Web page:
The Working Farmer 3(7): 157-158 (Sept 1, 1851)
Irish Peat Charcoal as a Manure

The English papers are still teeming with the praises of this article as a deodorizer, and many claim for it special properties not common to all carbonaceous matter. We have fully tested and published all the facts relative to charcoal made from peat, wood, &c, &c. We have also proved satisfactorily that the peat or turf decomposed by the salt and lime mixture, has all the qualities of charcoal in absorbing odors, retaining ammonia, &c, &c.

The simple facts are, that either charcoal dust or decomposed peat or muck, if mixed with nightsoil or urine, or any other substance having offensive, odors, will absorb these odors and render the mass inodorous; or, if charcoal dust or decomposed peat or muck be mixed with soils, such soils will be rendered more retentive of manures and hence more economically workable. Any of these deodorizers by long exposure to the atmosphere, seem to lose their power of absorbing odors, but upon close investigation it will be found that they have already taken a full dose of gases from the atmosphere, and therefore can receive no more until their current contents is used up by growing plants, and it is for this reason that old charcoal hearths are found to act so powerfully as manure. When charcoal dust or decomposed peat (freshly made) is added to soils in their pure state, no material effect will be produced until by time they shall have received and retained ammonia from the atmosphere, when the good effects of the retention of the ammonia will become evident. Nor does the benefit cease with the first action, for it will repeat itself each year, the carbon taking up new quantities of ammonia as fast as the old one is absorbed by plants. The following article is from the Farmers' and Gardeners' Journal.—[ED.

We are always anxious to present both sides of a question. And there are few questions, either in natural history or morals, which have not at least two sides—as if to show how extreme opinions were to be avoided, to tend to moderation in general opinions, and to induce that care and caution in all investigations of a scientific character which modifications in circumstances will always render necessary.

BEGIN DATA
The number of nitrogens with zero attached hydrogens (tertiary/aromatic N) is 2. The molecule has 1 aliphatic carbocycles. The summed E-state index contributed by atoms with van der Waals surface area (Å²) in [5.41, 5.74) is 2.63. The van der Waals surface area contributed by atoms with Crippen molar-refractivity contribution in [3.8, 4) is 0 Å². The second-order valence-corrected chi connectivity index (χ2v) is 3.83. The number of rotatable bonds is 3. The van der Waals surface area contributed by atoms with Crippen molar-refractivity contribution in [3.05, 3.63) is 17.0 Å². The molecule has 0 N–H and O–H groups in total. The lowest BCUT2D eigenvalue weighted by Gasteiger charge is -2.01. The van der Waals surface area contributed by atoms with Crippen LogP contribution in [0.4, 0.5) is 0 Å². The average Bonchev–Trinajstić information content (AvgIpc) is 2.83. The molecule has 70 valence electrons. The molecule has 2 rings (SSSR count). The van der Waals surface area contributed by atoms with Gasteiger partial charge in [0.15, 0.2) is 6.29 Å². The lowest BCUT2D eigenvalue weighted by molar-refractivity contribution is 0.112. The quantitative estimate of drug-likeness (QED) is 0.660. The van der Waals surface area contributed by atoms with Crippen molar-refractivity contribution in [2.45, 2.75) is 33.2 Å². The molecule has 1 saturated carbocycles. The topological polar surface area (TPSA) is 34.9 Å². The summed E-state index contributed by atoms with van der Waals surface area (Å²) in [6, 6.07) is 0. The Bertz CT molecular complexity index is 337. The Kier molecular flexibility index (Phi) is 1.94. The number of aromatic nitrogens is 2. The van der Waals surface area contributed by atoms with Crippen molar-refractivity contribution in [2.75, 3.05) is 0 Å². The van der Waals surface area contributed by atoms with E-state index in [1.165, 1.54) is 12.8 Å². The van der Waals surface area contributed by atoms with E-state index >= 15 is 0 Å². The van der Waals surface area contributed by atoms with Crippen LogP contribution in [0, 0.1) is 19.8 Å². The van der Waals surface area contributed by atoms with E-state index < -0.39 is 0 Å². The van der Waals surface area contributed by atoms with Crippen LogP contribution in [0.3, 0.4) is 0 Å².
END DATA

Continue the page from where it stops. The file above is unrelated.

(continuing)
We some weeks ago alluded to the subject of the Irish peat charcoal as a manure, or at least as a vehicle of absorbing or deodorizing manure, and in reviewing the opinions and experiments of Professor Anderson, the chemist to the Highland Society of Scotland, and the practical experiments of the Yorkshire Agricultural Society, we were forced to the conclusion that, valuable as the Irish peat charcoal was as a deodorant, useful as it was as a convenient vehicle for conveying the cloace of our towns away to the soil, to be used as a manure—it did not seem to possess in itself much manurial qualities; and Dr. Anderson went so far as to express very grave doubts that it possessed any considerable powers of absorbing the elements of manure. Still, the demand has so increased for the charcoal, that the Irish Amelioration Society has been utterly unable to supply the demand, and a society has been organized, we believe, in London, for the purpose of charring the English peat, and applying it to the same purposes as the peat bog of Ireland is used for.

Side by side almost with Dr. Anderson's report comes that of Dr. Sullivan, chemist to the Museum of Irish Industry, and an outline—a very brief one necessarily—of his paper we propose to give to our readers.

Commencing with the power of certain substances to condense and retain certain foreign matters in their pores and structures, he gives a very interesting account of the modus operandi of absorption generally; he goes on to show the power possessed by the Irish peat charcoal to absorb ammonia—a fact, it will be remarked, to which Dr. Anderson applied his experiments, and with what result we shall see.